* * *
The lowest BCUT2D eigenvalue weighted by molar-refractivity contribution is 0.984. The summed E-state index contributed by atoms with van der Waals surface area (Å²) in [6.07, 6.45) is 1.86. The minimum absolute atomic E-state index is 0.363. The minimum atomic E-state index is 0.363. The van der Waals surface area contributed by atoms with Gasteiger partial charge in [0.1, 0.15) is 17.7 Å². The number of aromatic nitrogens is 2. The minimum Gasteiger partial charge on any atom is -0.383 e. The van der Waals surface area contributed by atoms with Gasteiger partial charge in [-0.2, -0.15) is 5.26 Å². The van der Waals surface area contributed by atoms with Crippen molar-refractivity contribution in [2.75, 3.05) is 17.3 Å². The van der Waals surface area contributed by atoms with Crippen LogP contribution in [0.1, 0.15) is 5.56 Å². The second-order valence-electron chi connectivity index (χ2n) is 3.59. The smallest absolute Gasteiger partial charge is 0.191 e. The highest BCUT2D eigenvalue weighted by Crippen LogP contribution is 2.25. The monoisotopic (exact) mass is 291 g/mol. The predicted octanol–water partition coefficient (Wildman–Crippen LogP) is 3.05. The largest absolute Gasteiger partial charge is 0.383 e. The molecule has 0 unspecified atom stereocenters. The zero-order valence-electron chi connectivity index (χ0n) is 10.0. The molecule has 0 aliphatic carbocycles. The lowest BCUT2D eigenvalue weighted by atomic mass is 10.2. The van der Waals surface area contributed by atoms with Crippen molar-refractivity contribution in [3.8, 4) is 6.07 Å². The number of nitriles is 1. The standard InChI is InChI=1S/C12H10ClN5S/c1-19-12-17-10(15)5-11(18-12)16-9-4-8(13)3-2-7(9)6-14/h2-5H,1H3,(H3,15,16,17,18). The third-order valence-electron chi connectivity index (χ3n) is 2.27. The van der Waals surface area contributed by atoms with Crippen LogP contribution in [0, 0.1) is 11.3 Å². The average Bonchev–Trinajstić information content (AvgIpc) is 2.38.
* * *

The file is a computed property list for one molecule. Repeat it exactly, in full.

The lowest BCUT2D eigenvalue weighted by molar-refractivity contribution is 0.984. The summed E-state index contributed by atoms with van der Waals surface area (Å²) in [6.07, 6.45) is 1.86. The minimum absolute atomic E-state index is 0.363. The minimum atomic E-state index is 0.363. The van der Waals surface area contributed by atoms with Gasteiger partial charge in [0.1, 0.15) is 17.7 Å². The number of aromatic nitrogens is 2. The minimum Gasteiger partial charge on any atom is -0.383 e. The van der Waals surface area contributed by atoms with Gasteiger partial charge in [-0.2, -0.15) is 5.26 Å². The van der Waals surface area contributed by atoms with Crippen molar-refractivity contribution in [2.75, 3.05) is 17.3 Å². The van der Waals surface area contributed by atoms with Crippen LogP contribution in [0.1, 0.15) is 5.56 Å². The second-order valence-electron chi connectivity index (χ2n) is 3.59. The smallest absolute Gasteiger partial charge is 0.191 e. The highest BCUT2D eigenvalue weighted by Crippen LogP contribution is 2.25. The monoisotopic (exact) mass is 291 g/mol. The predicted octanol–water partition coefficient (Wildman–Crippen LogP) is 3.05. The largest absolute Gasteiger partial charge is 0.383 e. The molecule has 0 unspecified atom stereocenters. The zero-order valence-electron chi connectivity index (χ0n) is 10.0. The molecule has 0 aliphatic carbocycles. The lowest BCUT2D eigenvalue weighted by atomic mass is 10.2. The van der Waals surface area contributed by atoms with Crippen molar-refractivity contribution in [3.8, 4) is 6.07 Å². The number of nitriles is 1. The standard InChI is InChI=1S/C12H10ClN5S/c1-19-12-17-10(15)5-11(18-12)16-9-4-8(13)3-2-7(9)6-14/h2-5H,1H3,(H3,15,16,17,18). The third-order valence-electron chi connectivity index (χ3n) is 2.27. The van der Waals surface area contributed by atoms with Crippen LogP contribution in [0, 0.1) is 11.3 Å². The average Bonchev–Trinajstić information content (AvgIpc) is 2.38.